Tag Archives: diabetes

High Strength, Fixed Combination and Biosimilar Insulin Products: Minimising the Risk of Medication Error

A new document has been posted on the NECS MO website

High Strength, Fixed Combination and Biosimilar Insulin Products: Minimising the Risk of Medication Error. This is a briefing document which summarises the current guidance and recommendations on ways to minimise the risk of medication errors with newer insulin preparations.

A number of new insulin products have recently come to the UK market:
– Three high strength insulins which have concentrations greater than 100 units/mL:
o Insulin degludec 200 units/ml (Tresiba)
o Insulin lispro 200 units/ml (Humalog)
o Insulin glargine 300 units/ml (Toujeo)
– A biosimilar insulin
o Insulin glargine 100 units/ml biosimilar (Abasaglar) – launched August 2015
– A fixed combination of insulin with another medicine
o Insulin degludec 100 units/ml with liraglutide 3.6 mg/ml (Xultophy)

Also available as an unlicensed medicine in the UK is Humulin R U-500, containing 500units/ml. It is usually classed as a red drug (secondary care specialist only) in the UK and can be prescribed only on a named patient basis for use in a very small number of insulin resistant patients who require very high doses

A copy of the document can be found here

 

New NICE Guidance on Type 2 Diabetes

On 2nd December 2015 NICE published NICE Guidance (NG28) “Type 2 diabetes in adults: management”.

This guideline covers the care and management of type 2 diabetes in adults (aged 18 and over). It focuses on patient education, dietary advice, managing cardiovascular risk, managing blood glucose levels, and identifying and managing long-term complications.

As part of the guidance NICE has issued a suite of resources and a link to the algorithm for blood glucose lowering therapy in adults can be found here.

When the guideline was launched NICE said:

“The guideline update focuses on tailoring advice and treatments to the person’s circumstances, including considering co-existing illnesses, and reassessing their needs at each review.

The guideline underlines the importance of structured education for adults with type 2 diabetes and/or their family members or carers to help them develop the knowledge and skills to self-manage diabetes. New recommendations on blood glucose management give clarity on the sequence of drug treatments to offer, and when to consider adding further drugs, to achieve and maintain target blood glucose (sugar) levels. An algorithm to help clinicians make decisions on drug treatments is a key feature of the guideline.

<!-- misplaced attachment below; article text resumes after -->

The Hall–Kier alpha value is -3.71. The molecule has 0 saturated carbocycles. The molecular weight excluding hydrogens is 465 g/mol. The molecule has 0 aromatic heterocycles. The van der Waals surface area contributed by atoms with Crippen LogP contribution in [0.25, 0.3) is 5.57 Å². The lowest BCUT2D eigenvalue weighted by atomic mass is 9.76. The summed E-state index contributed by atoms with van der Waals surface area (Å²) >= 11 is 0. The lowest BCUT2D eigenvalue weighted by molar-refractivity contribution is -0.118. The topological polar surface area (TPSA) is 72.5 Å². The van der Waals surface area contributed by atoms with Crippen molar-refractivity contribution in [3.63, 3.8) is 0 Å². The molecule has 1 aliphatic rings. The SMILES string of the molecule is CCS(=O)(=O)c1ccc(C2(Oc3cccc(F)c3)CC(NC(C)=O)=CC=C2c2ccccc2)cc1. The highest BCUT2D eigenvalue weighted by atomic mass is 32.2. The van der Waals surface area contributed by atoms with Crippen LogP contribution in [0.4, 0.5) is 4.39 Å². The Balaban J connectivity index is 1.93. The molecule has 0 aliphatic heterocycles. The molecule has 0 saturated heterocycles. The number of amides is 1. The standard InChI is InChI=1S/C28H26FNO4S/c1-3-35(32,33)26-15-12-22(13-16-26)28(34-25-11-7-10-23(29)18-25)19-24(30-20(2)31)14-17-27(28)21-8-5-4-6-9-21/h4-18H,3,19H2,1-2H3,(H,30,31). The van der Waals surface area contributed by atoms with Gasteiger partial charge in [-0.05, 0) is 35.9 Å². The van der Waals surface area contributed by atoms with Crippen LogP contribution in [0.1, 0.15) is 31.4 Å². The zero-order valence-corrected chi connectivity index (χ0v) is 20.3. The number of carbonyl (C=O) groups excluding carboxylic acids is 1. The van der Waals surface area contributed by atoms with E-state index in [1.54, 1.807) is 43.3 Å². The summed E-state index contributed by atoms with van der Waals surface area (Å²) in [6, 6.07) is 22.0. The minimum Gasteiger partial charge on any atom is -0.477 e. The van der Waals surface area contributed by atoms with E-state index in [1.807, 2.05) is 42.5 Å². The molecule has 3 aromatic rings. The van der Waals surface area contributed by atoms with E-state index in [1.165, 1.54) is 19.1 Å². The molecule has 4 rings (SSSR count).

In addition to making recommendations on managing blood pressure and dietary advice, the guideline also covers managing complications including eye disease and erectile dysfunction, and points to related NICE guidance on diabetic foot problems”.

This guideline updates and replaces ‘Type 2 diabetes’ (NICE guideline CG87).

Use of Abasaglar (Biosimilar Insulin Glargine)

The patent for Lantus® (Insulin glargine) has expired and a biosimilar preparation called Abasaglar®, which has a lower cost, has been launched. It has yet to be considered in the Local medicines decision making process, guidance for use with defined patient criteria is pending.

NB: The administration devices for Lantus and Abasaglar are slightly different. Lantus uses the Solostar pen, and Abasaglar the Kwikpen device.

Existing patients should continue to receive Lantus.  Patients should not be routinely switched between brands.

Automatic substitution, defined here as the practice of dispensing one medicine instead of another equivalent and interchangeable medicine at the pharmacy level without consulting the prescriber is not appropriate for biological medicines, including biosimilar medicines and is not permitted at this time. Prescribers, of course, are always able to switch treatments for a given patient, provided it is safe to do so and there are appropriate monitoring arrangements in place.

As biosimilar medicines often use the same international non-proprietary name (INN) as their reference product, the main way to ensure automatic substitution does not take place is through brand name prescribing. Brand name prescribing should be adhered to by all prescribers for biological medicines, including biosimilar medicines, and is in line with recommendations from the MHRA and NICE, as well as being enshrined in EU law.

Prescribing

It is essential that patients stay on the same brand. All prescribing should be by Brand Name as recommended in local prescribing guidance for all insulin prescribing.
In primary care we recommend that all practices search for any patients currently prescribed insulin glargine generically and change to the existing branded product, Lantus® before Abasaglar® becomes more widely available, to avoid later confusion.

Dispensing

Pharmacists should dispense the brand ordered and not substitute. If a brand is not specified the prescription needs to be returned to the prescriber for this to be added.
Please note that pharmacists will not dispense insulin glargine unless prescribed by brand as they are not authorised to amend prescriptions.

Administration/ record keeping

It is important that a record is kept within the patient’s notes of the brand used. This is to facilitate reporting of adverse effects.

Adverse reactions (whether suspected or established) should be documented on Yellow Card reports to the MHRA as previously.